Spring Cleaning and Charitable Giving to Help at Tax-Time

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It’s spring and that means it’s a great time to clean out the basement, attic, closets, and garage and save some money on your 2013 tax return at the same time. There are many charitable organizations that you can donate items to help those in need and take a deduction on your tax return if you itemize.

Blooming Swab

If you did spring cleaning in 2012 you can also take advantage of this tax benefit and save on your 2012 taxes.  Let’s look at the types of items you might like to donate.

Household Goods such as furniture, appliances, etc, must be in ‘good used condition’ or better, and you must have a written acknowledgement from the charity for any donations of cash or property worth more than $250. Your old set of cutlery, cookware, or dishes may not seem valuable to you, but agencies helping people get off the street or away from an abusive relationship are looking for these things to set people up in a new apartment.

Used Clothing is also in strong demand in nearly every area of the country. Be careful not to over value it, keeping in mind that the IRS tells us “the price that buyers of used items actually pay in used clothing stores, such as consignment or thrift shops, is an indication of the value.”

If you plan to donate Jewelry or Gems to a qualified charity, perhaps to help them out at their annual auction, you should have a written appraisal from a specialized jewelry appraiser. The lucky guy or gal that bids on your treasure might have a donation of his or her own, but only to the extent their winning bid exceeded the appraised value of your donated jewelry.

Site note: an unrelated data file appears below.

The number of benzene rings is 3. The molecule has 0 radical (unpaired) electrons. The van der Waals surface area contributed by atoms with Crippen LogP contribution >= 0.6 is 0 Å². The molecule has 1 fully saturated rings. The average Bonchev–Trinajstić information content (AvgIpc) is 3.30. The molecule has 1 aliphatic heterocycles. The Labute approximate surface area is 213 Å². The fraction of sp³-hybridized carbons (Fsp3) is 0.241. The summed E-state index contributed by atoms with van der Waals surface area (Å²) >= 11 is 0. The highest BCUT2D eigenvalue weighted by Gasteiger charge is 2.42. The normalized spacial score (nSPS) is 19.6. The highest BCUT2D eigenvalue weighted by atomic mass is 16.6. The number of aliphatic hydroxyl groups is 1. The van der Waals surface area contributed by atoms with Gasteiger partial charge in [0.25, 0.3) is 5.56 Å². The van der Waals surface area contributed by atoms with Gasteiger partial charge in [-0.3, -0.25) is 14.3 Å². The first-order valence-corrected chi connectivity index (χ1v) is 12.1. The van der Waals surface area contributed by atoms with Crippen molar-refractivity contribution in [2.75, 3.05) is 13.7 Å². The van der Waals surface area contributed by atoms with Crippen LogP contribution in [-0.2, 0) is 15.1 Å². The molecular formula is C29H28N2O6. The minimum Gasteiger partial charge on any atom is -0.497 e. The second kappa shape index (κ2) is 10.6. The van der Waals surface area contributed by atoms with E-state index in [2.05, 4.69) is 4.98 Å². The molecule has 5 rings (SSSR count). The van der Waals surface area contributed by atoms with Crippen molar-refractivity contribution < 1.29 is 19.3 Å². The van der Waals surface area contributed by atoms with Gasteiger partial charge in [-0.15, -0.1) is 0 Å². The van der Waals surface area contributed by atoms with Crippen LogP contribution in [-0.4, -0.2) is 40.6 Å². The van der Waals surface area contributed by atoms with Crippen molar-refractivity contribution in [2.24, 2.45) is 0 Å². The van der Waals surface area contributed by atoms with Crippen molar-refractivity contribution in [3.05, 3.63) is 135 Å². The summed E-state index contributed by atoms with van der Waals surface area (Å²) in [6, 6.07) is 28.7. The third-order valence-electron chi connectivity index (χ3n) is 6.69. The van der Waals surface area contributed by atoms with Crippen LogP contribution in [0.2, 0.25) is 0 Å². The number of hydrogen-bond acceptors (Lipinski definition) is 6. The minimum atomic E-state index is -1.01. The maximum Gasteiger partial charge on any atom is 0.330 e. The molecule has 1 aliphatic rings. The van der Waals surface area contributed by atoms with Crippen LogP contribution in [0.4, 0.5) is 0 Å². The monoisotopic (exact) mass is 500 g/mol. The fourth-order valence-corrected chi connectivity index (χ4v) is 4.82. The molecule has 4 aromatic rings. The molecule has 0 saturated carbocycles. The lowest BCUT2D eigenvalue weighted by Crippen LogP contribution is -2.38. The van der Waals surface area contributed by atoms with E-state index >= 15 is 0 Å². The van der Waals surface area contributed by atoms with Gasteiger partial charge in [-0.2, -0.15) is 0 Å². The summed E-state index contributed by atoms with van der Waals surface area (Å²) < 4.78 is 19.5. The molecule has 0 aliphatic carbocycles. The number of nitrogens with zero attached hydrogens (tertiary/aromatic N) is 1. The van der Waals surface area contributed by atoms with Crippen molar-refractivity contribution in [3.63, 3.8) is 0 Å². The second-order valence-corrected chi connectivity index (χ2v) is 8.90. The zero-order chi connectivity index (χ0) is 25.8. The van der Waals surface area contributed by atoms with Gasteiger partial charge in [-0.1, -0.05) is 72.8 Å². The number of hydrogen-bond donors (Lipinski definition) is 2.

Donations of art valued at over $5,000 must be supported by a written appraisal which you should keep with your records. If over $20,000, the IRS would like to see that appraisal attached to your return along with an 8 x 10 inch color picture of the donated art.

Cars and Boats are valued using pricing guides for private party sales, and should be reduced if the car has any damage or excess wear. If the donated car is sold by the charity, you can only deduct what the charity sold it for. What the charity does with the car may impact the deduction you can take, Publication 526 offers a comprehensive set of guidelines for how to value your deduction.

Stocks and Bonds can also be donated directly to charity and there’s a bit of a double bonus in doing so. Say you’ve owned a stock for a long time and its value is many times its original price. By donating the stock to a charity, you get the tax deduction, based on your marginal rate, but you also get to avoid the capital gain on those shares. For those who have significant donations they are making each year, this is a nice strategy to maximize your charitable giving.

I shouldn’t miss mentioning that The American Taxpayer Relief Act of 2012 (what congress passed to avoid the fiscal cliff) extended the Qualified Charitable Distribution for 2013. This means that if you are 70-1/2 or older and taking Required Minimum Distributions (RMD) from your IRA, you can direct the custodian, the bank or broker, to send funds directly to a charity of your choosing. It’s consider part of your RMD, but isn’t taxed. For those who don’t itemize, it has the effect of saving you the same on your taxes as if it were a deduction included on your return. Even if you do itemize, it may still provide a bit of a benefit by not appearing as adjusted gross income.

I hope these Spring Cleaning ideas can help make some room in your house and lighten your tax bill next year.  Don’t forget, if you did spring cleaning in 2012 you can take advantage of these tax deductions when you file your 2012 taxes.  TurboTax will ask you the proper questions so that you can keep more of your hard-earned money.

4 responses to “Spring Cleaning and Charitable Giving to Help at Tax-Time”

  1. My daughter is 22 years old and full time student ..working part time with gross income of $9700 can I claim her as dependent?

  2. My daughter is a full time student , and working part time making $9700. Will I be able to claim her on my income tax?